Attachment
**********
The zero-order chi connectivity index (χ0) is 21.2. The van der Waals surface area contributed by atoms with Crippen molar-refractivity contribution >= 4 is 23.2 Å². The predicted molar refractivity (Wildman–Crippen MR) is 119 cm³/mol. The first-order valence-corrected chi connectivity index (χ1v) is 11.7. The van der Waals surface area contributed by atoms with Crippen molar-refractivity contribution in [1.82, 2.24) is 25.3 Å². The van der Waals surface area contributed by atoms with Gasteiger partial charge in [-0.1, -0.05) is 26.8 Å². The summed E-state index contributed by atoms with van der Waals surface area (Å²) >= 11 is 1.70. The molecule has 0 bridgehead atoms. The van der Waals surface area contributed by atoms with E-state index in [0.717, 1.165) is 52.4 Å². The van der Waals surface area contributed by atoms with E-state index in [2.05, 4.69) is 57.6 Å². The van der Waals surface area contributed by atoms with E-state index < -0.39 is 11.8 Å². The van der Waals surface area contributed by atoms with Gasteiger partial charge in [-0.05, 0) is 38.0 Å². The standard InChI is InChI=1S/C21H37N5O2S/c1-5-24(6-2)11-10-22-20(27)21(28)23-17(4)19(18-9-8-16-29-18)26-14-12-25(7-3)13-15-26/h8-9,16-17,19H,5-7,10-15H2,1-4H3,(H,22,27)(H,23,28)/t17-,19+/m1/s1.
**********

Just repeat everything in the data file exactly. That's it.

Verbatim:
The zero-order chi connectivity index (χ0) is 21.2. The van der Waals surface area contributed by atoms with Crippen molar-refractivity contribution >= 4 is 23.2 Å². The predicted molar refractivity (Wildman–Crippen MR) is 119 cm³/mol. The first-order valence-corrected chi connectivity index (χ1v) is 11.7. The van der Waals surface area contributed by atoms with Crippen molar-refractivity contribution in [1.82, 2.24) is 25.3 Å². The van der Waals surface area contributed by atoms with Gasteiger partial charge in [-0.1, -0.05) is 26.8 Å². The summed E-state index contributed by atoms with van der Waals surface area (Å²) >= 11 is 1.70. The molecule has 0 bridgehead atoms. The van der Waals surface area contributed by atoms with E-state index in [0.717, 1.165) is 52.4 Å². The van der Waals surface area contributed by atoms with E-state index in [2.05, 4.69) is 57.6 Å². The van der Waals surface area contributed by atoms with E-state index < -0.39 is 11.8 Å². The van der Waals surface area contributed by atoms with Gasteiger partial charge in [-0.05, 0) is 38.0 Å². The standard InChI is InChI=1S/C21H37N5O2S/c1-5-24(6-2)11-10-22-20(27)21(28)23-17(4)19(18-9-8-16-29-18)26-14-12-25(7-3)13-15-26/h8-9,16-17,19H,5-7,10-15H2,1-4H3,(H,22,27)(H,23,28)/t17-,19+/m1/s1.